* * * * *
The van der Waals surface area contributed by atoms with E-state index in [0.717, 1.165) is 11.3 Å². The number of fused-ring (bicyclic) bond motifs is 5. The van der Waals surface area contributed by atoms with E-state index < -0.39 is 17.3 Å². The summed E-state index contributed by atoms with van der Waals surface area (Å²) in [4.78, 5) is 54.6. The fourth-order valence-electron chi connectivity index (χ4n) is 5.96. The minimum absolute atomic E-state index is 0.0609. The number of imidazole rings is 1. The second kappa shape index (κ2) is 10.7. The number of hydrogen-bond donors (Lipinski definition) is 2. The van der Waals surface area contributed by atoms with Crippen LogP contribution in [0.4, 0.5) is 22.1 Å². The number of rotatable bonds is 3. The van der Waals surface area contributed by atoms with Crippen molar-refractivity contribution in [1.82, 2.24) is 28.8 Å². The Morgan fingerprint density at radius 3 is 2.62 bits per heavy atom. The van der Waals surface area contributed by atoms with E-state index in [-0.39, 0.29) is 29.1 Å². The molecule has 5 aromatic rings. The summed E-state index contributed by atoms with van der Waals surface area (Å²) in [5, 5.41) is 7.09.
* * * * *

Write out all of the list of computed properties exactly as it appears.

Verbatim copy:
The van der Waals surface area contributed by atoms with E-state index in [0.717, 1.165) is 11.3 Å². The number of fused-ring (bicyclic) bond motifs is 5. The van der Waals surface area contributed by atoms with E-state index < -0.39 is 17.3 Å². The summed E-state index contributed by atoms with van der Waals surface area (Å²) in [4.78, 5) is 54.6. The fourth-order valence-electron chi connectivity index (χ4n) is 5.96. The minimum absolute atomic E-state index is 0.0609. The number of imidazole rings is 1. The second kappa shape index (κ2) is 10.7. The number of hydrogen-bond donors (Lipinski definition) is 2. The van der Waals surface area contributed by atoms with Crippen LogP contribution in [0.4, 0.5) is 22.1 Å². The number of rotatable bonds is 3. The van der Waals surface area contributed by atoms with Crippen molar-refractivity contribution in [1.82, 2.24) is 28.8 Å². The Morgan fingerprint density at radius 3 is 2.62 bits per heavy atom. The van der Waals surface area contributed by atoms with E-state index in [-0.39, 0.29) is 29.1 Å². The molecule has 5 aromatic rings. The summed E-state index contributed by atoms with van der Waals surface area (Å²) in [5, 5.41) is 7.09.